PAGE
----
parentheses may be used to change the order of evaluation.

     The ?: operator is like the same  operator  in  C.   If  the
     first  pattern  is true then the pattern used for testing is
     the second pattern, otherwise it is the third.  Only one  of
     the second and third patterns is evaluated.

     The  pattern1,  pattern2  form  of an expression is called a
     range pattern.  It matches all input records starting with a
     record  that matches pattern1, and continuing until a record
     that matches pattern2, inclusive.  It does not combine  with
     any other sort of pattern expression.

  Regular Expressions
     Regular  expressions  are  the extended kind found in egrep.
     They are composed of characters as follows:

     c          matches the non-metacharacter c.

     \c         matches the literal character c.

     .          matches any character including newline.

     ^          matches the beginning of a string.

     $          matches the end of a string.

     [abc...]   character list, matches  any  of  the  characters

     [^abc...]  negated  character  list,  matches  any character
                except abc....

     r1|r2      alternation: matches either r1 or r2.

     r1r2       concatenation: matches r1, and then r2.

     r+         matches one or more r's.

     r*         matches zero or more r's.

     r?         matches zero or one r's.

Free Software FoundatLast change: Apr 20 2010                  15

Utility Commands                                          GAWK(1)

     (r)        grouping: matches r.

     r{n,m}     One or two numbers inside braces denote an inter-
                val  expression.   If  there is one number in the
                braces, the preceding  regular  expression  r  is
                repeated n times.  If there are two numbers sepa-
                rated by a comma, r is repeated n to m times.  If
                there  is  one number followed by a comma, then r
                is repeated at least n times.
                Interval expressions are only available if either
                --posix or --re-interval is specified on the com-
                mand line.

     \y         matches the empty string at either the  beginning
                or the end of a word.

     \B         matches the empty string within a word.

     \<         matches  the  empty  string at the beginning of a

     \>         matches the empty string at the end of a word.

     \w         matches any word-constituent  character  (letter,
                digit, or underscore).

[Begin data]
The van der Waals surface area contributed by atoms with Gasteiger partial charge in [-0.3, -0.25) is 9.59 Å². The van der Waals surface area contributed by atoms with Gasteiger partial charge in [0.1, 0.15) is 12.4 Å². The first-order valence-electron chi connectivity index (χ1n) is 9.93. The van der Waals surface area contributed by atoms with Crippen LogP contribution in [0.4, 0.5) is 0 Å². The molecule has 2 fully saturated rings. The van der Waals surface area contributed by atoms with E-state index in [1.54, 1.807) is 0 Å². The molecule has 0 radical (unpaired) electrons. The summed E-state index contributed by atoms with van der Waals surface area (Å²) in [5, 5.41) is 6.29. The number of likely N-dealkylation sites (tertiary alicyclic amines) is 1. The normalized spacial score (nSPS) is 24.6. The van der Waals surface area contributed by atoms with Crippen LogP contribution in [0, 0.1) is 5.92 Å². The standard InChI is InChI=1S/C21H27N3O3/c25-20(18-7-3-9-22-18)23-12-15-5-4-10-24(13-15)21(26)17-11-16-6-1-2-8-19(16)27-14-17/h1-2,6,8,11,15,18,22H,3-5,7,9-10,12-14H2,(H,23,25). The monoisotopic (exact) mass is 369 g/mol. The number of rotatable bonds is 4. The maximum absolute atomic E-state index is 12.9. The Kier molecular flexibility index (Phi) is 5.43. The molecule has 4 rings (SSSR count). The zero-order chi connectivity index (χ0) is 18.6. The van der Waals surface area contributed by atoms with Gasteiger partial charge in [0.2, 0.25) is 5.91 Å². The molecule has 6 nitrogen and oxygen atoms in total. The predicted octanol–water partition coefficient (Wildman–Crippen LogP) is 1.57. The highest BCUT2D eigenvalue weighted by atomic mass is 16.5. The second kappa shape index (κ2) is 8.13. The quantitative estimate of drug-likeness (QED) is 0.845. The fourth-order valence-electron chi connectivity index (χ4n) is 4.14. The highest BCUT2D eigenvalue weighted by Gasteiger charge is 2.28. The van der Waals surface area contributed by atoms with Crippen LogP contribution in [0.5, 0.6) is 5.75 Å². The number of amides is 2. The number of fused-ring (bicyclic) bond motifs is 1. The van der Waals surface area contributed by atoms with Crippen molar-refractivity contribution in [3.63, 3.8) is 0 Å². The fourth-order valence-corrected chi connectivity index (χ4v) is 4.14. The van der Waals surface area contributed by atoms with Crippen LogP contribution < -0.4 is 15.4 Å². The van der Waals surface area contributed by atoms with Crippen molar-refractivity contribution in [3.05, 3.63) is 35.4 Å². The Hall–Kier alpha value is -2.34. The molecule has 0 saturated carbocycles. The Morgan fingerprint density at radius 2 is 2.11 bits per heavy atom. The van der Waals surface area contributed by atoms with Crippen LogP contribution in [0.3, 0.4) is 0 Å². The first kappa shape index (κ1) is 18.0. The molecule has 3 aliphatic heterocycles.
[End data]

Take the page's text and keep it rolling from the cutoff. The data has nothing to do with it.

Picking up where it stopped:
\W         matches  any  character  that  is  not  word-con-

     \`         matches the empty string at the  beginning  of  a
                buffer (string).

     \'         matches  the empty string at the end of a buffer.

     The escape sequences that are valid in string constants (see
     below) are also valid in regular expressions.

     Character  classes  are  a  feature  introduced in the POSIX
     standard.  A character  class  is  a  special  notation  for
     describing   lists   of  characters  that  have  a  specific
     attribute, but where the actual  characters  themselves  can
     vary  from  country  to country and/or from character set to
     character set.  For example, the notion of what is an alpha-
     betic character differs in the USA and in France.

     A  character  class  is  only  valid in a regular expression
     inside the brackets of a character list.  Character  classes
     consist  of  [:,  a keyword denoting the class, and :].  The
     character classes defined by the POSIX standard are:

Free Software FoundatLast change: Apr 20 2010                  16

Utility Commands                                          GAWK(1)

     [:alnum:]  Alphanumeric characters.

     [:alpha:]  Alphabetic characters.

     [:blank:]  Space or tab characters.

     [:cntrl:]  Control characters.

     [:digit:]  Numeric characters.

     [:graph:]  Characters that are both printable  and  visible.
                (A  space is printable, but not visible, while an
                a is both.)

     [:lower:]  Lower-case alphabetic characters.

     [:print:]  Printable characters  (characters  that  are  not
                control characters.)

     [:punct:]  Punctuation  characters  (characters that are not
                letter,  digits,  control  characters,  or  space

     [:space:]  Space  characters  (such as space, tab, and form-
                feed, to name a few).

     [:upper:]  Upper-case alphabetic characters.

     [:xdigit:] Characters that are hexadecimal digits.

     For example, before the POSIX standard,  to  match  alphanu-
     meric characters, you would have had to write /[A-Za-z0-9]/.
     If your character set had other alphabetic characters in it,
     this  would  not  match them, and if your character set col-
     lated differently from ASCII, this might not even match  the
     ASCII  alphanumeric  characters.   With  the POSIX character
     classes, you can write /[[:alnum:]]/, and this  matches  the
     alphabetic  and numeric characters in your character set, no
     matter what it is.

     Two additional special sequences  can  appear  in  character
     lists.   These  apply to non-ASCII character sets, which can
     have single symbols (called  collating  elements)  that  are
     represented with more than one character, as well as several
     characters that are equivalent for  collating,  or  sorting,
     purposes.   (E.g.,  in  French,  a  plain  "e"  and a grave-
     accented "`" are equivalent.)

     Collating Symbols